What were the five biggest stories of the week? Here’s what visitors to this site were reading.
The Australian Army has scored an Australian first in vehicle autonomy successfully operating an autonomous truck convoy on a Victorian highway.
As part of the ‘Leader-Follower’ trial, a convoy of four autonomous Army trucks followed a crewed ‘leader’ vehicle on a public road in Victoria (pictured).
The National Transport Research Organisation and Deakin University supported the Army to conduct the trial – the first time an autonomous convoy has operated on an open public road in Australia.
Saunders International has announced it has won a $42 million engineering, procurement and construction (EPC) contract with bp on tank refurbishment and modification services.
According to a statement by the engineering and construction company to the ASX on Monday, the contract is part of bp’s Kwinana Renewable Fuels project, and has a scope involving 25 tanks being repurposed for feedstock or biofuels storage.
Saunders said it expects to begin work next month.
Occasionally a Senator provides a powerful demonstration of the value of Senate Estimates hearings to lay bare the inconsistencies and contradictions that prevent governments from achieving their aims, according to editor Peter Roberts.
Last week we witnessed just such a seminal performance by South Australian Liberal Senator David Fawcett who calmly and methodically uncovered the gulf between government intentions to build Australian defence industry and the reality of procurement policy which acts against just that.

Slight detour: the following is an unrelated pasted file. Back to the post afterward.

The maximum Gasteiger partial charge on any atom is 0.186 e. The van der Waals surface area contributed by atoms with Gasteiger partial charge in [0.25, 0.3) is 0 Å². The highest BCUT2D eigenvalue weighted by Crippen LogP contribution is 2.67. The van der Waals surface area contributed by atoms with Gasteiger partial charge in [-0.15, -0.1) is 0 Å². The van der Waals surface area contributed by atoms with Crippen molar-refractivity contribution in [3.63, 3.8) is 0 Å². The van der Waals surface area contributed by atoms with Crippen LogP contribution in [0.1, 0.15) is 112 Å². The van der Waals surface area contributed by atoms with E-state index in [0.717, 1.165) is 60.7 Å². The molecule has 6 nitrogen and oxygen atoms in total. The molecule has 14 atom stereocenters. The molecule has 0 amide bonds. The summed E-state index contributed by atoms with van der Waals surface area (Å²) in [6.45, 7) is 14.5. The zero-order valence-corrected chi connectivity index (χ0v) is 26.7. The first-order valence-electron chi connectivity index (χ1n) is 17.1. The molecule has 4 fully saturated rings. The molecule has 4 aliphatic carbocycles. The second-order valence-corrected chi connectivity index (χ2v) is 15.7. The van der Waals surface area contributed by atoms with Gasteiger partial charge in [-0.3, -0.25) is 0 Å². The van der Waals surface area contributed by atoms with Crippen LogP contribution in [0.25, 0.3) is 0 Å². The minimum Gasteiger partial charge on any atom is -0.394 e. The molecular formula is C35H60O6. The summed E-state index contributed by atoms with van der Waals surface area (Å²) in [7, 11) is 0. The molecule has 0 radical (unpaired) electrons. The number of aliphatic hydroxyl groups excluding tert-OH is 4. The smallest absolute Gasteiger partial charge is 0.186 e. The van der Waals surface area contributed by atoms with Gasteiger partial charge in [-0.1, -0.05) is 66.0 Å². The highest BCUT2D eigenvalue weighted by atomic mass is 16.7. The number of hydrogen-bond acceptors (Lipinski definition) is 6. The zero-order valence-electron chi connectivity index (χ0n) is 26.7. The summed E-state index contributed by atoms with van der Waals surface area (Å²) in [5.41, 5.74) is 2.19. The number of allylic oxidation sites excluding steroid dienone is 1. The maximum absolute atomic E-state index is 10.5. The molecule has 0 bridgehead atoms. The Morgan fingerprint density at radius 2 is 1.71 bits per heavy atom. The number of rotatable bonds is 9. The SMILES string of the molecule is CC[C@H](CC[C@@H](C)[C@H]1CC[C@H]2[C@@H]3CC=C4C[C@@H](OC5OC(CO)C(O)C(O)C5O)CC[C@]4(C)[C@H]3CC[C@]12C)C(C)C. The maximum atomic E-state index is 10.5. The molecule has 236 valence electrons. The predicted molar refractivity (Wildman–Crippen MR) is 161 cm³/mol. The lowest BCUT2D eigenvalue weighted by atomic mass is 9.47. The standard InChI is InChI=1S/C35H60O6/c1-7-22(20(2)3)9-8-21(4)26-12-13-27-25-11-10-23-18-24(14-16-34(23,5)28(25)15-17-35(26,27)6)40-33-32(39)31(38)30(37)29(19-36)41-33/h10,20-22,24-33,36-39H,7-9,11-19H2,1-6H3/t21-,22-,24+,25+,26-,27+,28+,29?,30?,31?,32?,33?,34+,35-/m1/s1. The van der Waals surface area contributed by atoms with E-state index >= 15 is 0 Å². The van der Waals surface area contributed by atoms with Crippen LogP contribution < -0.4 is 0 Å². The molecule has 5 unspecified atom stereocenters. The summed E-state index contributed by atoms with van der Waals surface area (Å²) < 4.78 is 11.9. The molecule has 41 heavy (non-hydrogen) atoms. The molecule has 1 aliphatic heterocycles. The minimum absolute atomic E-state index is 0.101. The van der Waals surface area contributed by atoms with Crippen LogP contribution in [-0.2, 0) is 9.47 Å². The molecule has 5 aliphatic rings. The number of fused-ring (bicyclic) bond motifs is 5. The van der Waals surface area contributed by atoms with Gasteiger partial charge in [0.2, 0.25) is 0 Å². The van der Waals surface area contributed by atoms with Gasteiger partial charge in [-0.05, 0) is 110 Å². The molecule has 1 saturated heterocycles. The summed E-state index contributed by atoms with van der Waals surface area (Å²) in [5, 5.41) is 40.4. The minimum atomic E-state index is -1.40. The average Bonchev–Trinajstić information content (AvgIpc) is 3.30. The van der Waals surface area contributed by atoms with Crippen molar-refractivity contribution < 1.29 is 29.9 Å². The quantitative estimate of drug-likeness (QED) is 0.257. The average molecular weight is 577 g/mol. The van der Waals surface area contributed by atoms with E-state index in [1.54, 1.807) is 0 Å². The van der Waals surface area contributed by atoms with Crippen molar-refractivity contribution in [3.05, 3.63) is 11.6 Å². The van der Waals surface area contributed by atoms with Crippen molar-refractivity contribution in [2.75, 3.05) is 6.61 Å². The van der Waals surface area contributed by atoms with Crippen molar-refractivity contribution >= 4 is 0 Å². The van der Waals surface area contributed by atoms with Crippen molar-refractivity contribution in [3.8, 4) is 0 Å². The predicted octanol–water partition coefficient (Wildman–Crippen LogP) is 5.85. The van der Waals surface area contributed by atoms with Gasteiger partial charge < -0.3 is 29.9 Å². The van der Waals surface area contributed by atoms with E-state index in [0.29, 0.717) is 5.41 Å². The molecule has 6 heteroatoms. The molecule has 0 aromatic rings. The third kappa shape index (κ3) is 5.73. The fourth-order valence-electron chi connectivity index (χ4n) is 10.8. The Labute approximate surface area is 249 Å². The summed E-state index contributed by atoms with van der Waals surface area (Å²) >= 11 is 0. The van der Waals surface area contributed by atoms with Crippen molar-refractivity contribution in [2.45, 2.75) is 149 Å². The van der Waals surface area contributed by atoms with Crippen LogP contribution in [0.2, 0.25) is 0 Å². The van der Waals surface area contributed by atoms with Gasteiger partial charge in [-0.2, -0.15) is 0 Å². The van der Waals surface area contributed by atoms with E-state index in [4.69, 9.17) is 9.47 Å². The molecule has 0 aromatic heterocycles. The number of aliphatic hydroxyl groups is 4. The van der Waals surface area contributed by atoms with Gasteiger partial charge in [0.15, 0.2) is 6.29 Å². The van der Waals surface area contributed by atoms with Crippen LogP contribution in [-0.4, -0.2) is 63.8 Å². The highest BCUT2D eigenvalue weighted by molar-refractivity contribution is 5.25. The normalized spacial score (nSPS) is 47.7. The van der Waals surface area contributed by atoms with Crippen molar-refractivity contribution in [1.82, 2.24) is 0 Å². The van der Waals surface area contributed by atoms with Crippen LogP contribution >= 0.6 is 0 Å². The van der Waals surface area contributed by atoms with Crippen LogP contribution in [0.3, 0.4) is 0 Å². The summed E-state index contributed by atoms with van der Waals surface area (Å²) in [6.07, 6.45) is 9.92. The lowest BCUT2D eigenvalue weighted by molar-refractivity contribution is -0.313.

It is difficult to distill 25 minutes of meticulous argument in a short article. So I would recommend that those interested watch Fawcett’s questioning of Stephen Moore, First Assistant Secretary Defence Industry Policy, Chris Deeble, Deputy Secretary Capability Acquisition and Sustainment Group (CASG) and Secretary of the Department of Finance, Greg Moriarty here.
The Australian manufacturing landscape is littered with the remnants of once-great manufacturers that abandoned local manufacturing and took to importing.
To finance types no doubt this offshoring path seemed like a good idea at the time, but in practice these companies have mostly gradually faded from view.
One such manufacturing icon – and here icon is no exaggeration – is Hills Limited which became a manufacturing powerhouse on the back of the rotary clothes hoist commercialised by ex-serviceman Lance Hill in 1945.
Perth international shipbuilder Austal has hosed down speculation that it could be involved in merger and acquisition activity or subject to takeover interest following a run on its shares.
Austal, which makes most of its money from building warships for the US Navy as well as building patrol boats for the RAN and fast passenger ferries in Australia and South East Asia, may be relaxed, but I am not, wrote editor Peter Roberts.
And in case you missed our podcast…
In episode 62 of @AuManufacturing Conversations with Brent Balinski, we hear from Tom Kerr and Dr Munib Karavdic from human-centred design consultancy WAVE Design about sobering up, avoiding the uncertainty attached to racing from thought to implementation, and more.
Picture: Austal’s Mobile, Alabama shipyard